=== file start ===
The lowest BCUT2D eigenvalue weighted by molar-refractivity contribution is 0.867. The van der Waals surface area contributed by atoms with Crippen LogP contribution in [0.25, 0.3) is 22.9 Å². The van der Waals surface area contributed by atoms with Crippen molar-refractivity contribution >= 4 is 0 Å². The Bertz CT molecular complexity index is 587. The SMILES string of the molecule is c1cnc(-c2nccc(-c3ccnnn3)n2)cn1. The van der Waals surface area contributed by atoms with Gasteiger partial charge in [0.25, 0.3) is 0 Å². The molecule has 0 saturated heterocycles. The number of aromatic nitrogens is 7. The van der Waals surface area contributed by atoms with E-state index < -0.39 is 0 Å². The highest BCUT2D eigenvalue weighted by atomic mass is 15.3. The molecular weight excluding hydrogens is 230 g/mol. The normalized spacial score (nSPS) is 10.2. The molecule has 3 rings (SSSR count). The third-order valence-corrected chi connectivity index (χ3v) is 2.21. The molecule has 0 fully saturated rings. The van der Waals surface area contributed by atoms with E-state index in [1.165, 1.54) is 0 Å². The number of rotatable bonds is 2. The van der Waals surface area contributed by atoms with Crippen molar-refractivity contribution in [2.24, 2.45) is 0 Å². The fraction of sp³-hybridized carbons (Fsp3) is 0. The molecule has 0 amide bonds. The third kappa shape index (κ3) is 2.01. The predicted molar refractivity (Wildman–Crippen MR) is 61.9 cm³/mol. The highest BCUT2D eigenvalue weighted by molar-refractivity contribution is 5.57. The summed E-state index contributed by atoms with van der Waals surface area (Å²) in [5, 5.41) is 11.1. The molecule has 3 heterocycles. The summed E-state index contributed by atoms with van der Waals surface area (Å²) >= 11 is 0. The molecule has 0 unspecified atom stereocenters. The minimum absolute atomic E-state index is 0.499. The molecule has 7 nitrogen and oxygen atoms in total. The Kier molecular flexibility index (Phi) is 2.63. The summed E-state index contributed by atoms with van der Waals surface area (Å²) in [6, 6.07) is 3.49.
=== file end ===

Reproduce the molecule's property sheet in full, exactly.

The lowest BCUT2D eigenvalue weighted by molar-refractivity contribution is 0.867. The van der Waals surface area contributed by atoms with Crippen LogP contribution in [0.25, 0.3) is 22.9 Å². The van der Waals surface area contributed by atoms with Crippen molar-refractivity contribution >= 4 is 0 Å². The Bertz CT molecular complexity index is 587. The SMILES string of the molecule is c1cnc(-c2nccc(-c3ccnnn3)n2)cn1. The van der Waals surface area contributed by atoms with Gasteiger partial charge in [0.25, 0.3) is 0 Å². The molecule has 0 saturated heterocycles. The number of aromatic nitrogens is 7. The van der Waals surface area contributed by atoms with E-state index < -0.39 is 0 Å². The highest BCUT2D eigenvalue weighted by atomic mass is 15.3. The molecular weight excluding hydrogens is 230 g/mol. The normalized spacial score (nSPS) is 10.2. The molecule has 3 rings (SSSR count). The third-order valence-corrected chi connectivity index (χ3v) is 2.21. The molecule has 0 fully saturated rings. The van der Waals surface area contributed by atoms with E-state index in [1.165, 1.54) is 0 Å². The number of rotatable bonds is 2. The van der Waals surface area contributed by atoms with Crippen molar-refractivity contribution in [2.24, 2.45) is 0 Å². The fraction of sp³-hybridized carbons (Fsp3) is 0. The molecule has 0 amide bonds. The third kappa shape index (κ3) is 2.01. The predicted molar refractivity (Wildman–Crippen MR) is 61.9 cm³/mol. The highest BCUT2D eigenvalue weighted by molar-refractivity contribution is 5.57. The summed E-state index contributed by atoms with van der Waals surface area (Å²) in [5, 5.41) is 11.1. The molecule has 3 heterocycles. The summed E-state index contributed by atoms with van der Waals surface area (Å²) >= 11 is 0. The molecule has 0 unspecified atom stereocenters. The minimum absolute atomic E-state index is 0.499. The molecule has 7 nitrogen and oxygen atoms in total. The Kier molecular flexibility index (Phi) is 2.63. The summed E-state index contributed by atoms with van der Waals surface area (Å²) in [6, 6.07) is 3.49.